September 29, 2009 / 7:23 PM / 10 years ago

FACTBOX: The path to enact a U.S. climate change bill

(Reuters) - U.S. President Barack Obama and his fellow Democrats in Congress have placed a high priority on enacting a climate change bill that would reduce emissions of carbon dioxide and other gases blamed for global warming.

Here are the major legislative and political factors that will determine its fate:

LEGISLATIVE STEPS:

* In June, the House of Representatives narrowly passed a bill calling for a 17 percent cut in smokestack emissions by 2020, from 2005 levels. By 2050, that pollution would have to be reduced by 83 percent.

* Senate Democrats are crafting a very similar bill. The Senate Environment and Public Works Committee, chaired by Barbara Boxer of California, wants to approve the legislation in coming weeks.

* Various other Senate committees also will review the measure, including the Finance Committee, which oversees the collection of revenues and trade restrictions. The Senate Agriculture panel will look at how farmers are treated. Senate Foreign Relations Committee Chairman John Kerry has joined with Boxer in pushing the bill, which will have an impact on other industrialized and developing countries.

* Once these and other committees suggest their changes to the legislation, Senate Majority Leader Harry Reid of Nevada will have to decide which provisions he wants and which he doesn’t want in a unified bill.

* If there’s time this year, the Senate would try to pass a bill before December’s international meeting in Copenhagen, which aims to set new global goals on climate change.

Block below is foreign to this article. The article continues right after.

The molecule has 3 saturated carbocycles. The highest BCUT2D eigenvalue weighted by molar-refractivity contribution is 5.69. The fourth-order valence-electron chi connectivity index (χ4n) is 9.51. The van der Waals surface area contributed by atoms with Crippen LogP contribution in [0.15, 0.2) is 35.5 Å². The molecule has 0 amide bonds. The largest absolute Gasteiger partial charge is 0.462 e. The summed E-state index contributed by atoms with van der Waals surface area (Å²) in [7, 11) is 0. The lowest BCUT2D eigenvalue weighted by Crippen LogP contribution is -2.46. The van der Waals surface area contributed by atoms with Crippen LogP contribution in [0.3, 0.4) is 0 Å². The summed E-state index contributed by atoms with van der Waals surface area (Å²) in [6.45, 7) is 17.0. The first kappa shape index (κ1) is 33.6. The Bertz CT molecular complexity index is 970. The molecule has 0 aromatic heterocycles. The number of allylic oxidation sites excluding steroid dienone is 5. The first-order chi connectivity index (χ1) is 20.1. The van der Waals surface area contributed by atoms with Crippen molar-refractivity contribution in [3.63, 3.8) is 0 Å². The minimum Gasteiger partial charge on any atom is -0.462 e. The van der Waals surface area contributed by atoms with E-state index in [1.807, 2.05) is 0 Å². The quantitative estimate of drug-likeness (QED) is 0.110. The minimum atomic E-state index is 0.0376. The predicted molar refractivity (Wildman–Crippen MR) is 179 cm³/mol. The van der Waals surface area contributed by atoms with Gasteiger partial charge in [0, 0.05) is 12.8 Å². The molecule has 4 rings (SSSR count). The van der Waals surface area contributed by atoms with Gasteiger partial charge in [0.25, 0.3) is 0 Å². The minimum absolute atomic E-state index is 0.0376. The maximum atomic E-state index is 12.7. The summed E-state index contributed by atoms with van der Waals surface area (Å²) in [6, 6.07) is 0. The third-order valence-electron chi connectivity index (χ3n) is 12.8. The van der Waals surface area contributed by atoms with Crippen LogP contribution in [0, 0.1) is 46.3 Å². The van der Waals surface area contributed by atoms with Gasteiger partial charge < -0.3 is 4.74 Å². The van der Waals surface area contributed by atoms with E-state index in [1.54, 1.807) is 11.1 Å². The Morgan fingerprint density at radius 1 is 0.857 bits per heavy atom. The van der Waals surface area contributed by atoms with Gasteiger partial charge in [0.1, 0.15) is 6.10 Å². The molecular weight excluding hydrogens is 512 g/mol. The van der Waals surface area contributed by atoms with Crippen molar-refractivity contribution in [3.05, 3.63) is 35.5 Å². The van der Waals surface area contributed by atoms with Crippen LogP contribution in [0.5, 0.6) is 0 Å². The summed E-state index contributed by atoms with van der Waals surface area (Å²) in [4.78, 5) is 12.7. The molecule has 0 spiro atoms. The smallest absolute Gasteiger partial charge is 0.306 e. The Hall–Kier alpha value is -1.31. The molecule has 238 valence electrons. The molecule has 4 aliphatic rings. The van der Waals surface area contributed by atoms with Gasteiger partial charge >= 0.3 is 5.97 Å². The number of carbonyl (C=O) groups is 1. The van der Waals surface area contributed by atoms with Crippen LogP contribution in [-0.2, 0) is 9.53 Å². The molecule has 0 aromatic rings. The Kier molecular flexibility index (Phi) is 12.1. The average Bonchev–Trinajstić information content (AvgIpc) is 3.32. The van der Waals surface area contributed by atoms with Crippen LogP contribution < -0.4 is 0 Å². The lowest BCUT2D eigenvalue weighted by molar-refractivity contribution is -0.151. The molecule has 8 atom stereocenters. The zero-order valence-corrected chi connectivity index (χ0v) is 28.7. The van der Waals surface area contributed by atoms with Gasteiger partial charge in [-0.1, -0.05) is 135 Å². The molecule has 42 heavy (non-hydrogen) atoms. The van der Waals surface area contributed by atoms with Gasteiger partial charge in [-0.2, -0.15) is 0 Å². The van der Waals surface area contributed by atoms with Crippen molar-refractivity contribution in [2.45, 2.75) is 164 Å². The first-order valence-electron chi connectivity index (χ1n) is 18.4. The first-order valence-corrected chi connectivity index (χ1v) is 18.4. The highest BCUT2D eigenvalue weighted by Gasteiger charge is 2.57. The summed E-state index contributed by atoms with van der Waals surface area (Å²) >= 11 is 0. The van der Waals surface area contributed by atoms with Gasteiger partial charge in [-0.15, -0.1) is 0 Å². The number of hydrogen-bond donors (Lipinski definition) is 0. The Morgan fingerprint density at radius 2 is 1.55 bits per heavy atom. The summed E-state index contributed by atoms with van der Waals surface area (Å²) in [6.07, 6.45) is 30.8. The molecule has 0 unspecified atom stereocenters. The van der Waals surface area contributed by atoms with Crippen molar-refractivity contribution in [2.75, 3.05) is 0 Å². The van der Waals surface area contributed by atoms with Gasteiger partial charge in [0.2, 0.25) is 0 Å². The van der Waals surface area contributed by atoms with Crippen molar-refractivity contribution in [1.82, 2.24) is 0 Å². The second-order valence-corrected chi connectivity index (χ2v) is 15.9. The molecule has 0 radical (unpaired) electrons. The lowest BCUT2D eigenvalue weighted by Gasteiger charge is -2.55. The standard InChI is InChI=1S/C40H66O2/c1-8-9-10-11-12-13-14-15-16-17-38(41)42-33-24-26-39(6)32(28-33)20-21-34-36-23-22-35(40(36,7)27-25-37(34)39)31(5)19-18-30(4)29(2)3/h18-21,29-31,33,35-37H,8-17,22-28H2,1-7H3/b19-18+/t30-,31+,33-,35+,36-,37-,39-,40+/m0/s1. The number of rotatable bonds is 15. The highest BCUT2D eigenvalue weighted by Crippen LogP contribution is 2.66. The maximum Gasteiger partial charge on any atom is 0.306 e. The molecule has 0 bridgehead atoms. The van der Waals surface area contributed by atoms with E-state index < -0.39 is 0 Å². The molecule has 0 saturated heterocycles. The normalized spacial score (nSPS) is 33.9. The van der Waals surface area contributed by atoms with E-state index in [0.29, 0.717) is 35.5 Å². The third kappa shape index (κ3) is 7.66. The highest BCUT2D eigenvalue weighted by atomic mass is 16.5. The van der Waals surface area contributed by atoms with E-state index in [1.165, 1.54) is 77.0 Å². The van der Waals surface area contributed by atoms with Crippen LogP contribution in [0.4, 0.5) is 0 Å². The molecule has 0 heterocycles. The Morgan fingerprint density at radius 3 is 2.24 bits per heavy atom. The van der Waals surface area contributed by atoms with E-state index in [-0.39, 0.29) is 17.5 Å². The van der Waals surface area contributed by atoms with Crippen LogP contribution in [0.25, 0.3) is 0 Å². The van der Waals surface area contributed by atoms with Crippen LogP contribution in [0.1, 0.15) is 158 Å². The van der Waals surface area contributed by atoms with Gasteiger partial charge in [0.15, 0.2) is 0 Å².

* If the Senate runs out of time, it doesn’t have to start from scratch. It could convene in January, picking up where it left off and Reid could schedule a floor debate and vote sometime during the year.

POLITICAL FACTORS:

* There are 100 seats in the Senate. But without 60 votes, legislation, especially controversial bills, can be blocked by a minority of senators using procedural tactics.

* Democrats control 60 seats, but there are many moderates in the party who worry that mandating the use of more alternative energies, at the expense mainly of coal and oil, will hurt manufacturing jobs and raise consumer prices.

* Some of the moderate Democrats would not be needed to pass a bill, if some of the 40 Republicans can be brought on board. But so far, even some of the most moderate Republicans, such as Olympia Snowe from Maine, have not yet indicated they’ll vote for a climate bill.

* Climate change legislation opponents might argue that if it doesn’t pass this year, Democrats will have an even harder time enacting one next year in the run-up to the November, 2010 congressional elections. But history shows that most of the major environmental laws of the past few decades actually were enacted during election years.

* Progress at an international climate change meeting in Copenhagen in December could put pressure on the Senate to act next year if a bill falters this year.

* An improving U.S. economy in 2010 also could encourage undecided lawmakers to support a bill, especially if they can argue the U.S. employment picture was improving and a climate bill would create even more jobs.

* Conversely, if the U.S. economy is not in a recovery, voting for a climate bill during an election year could be even more difficult for senators from Midwestern and southern states, where dirty-burning coal is produced and widely used.

* Last week’s G20 meeting of major economic powers failed to reach agreement on how much money developing countries will contribute to poorer nations to help them reduce emissions. They’ll keep trying this month and next, but a failure by December could further undercut international climate change efforts, and thus the U.S. Senate’s work.

Reporting by Richard Cowan, editing by Anthony Boadle

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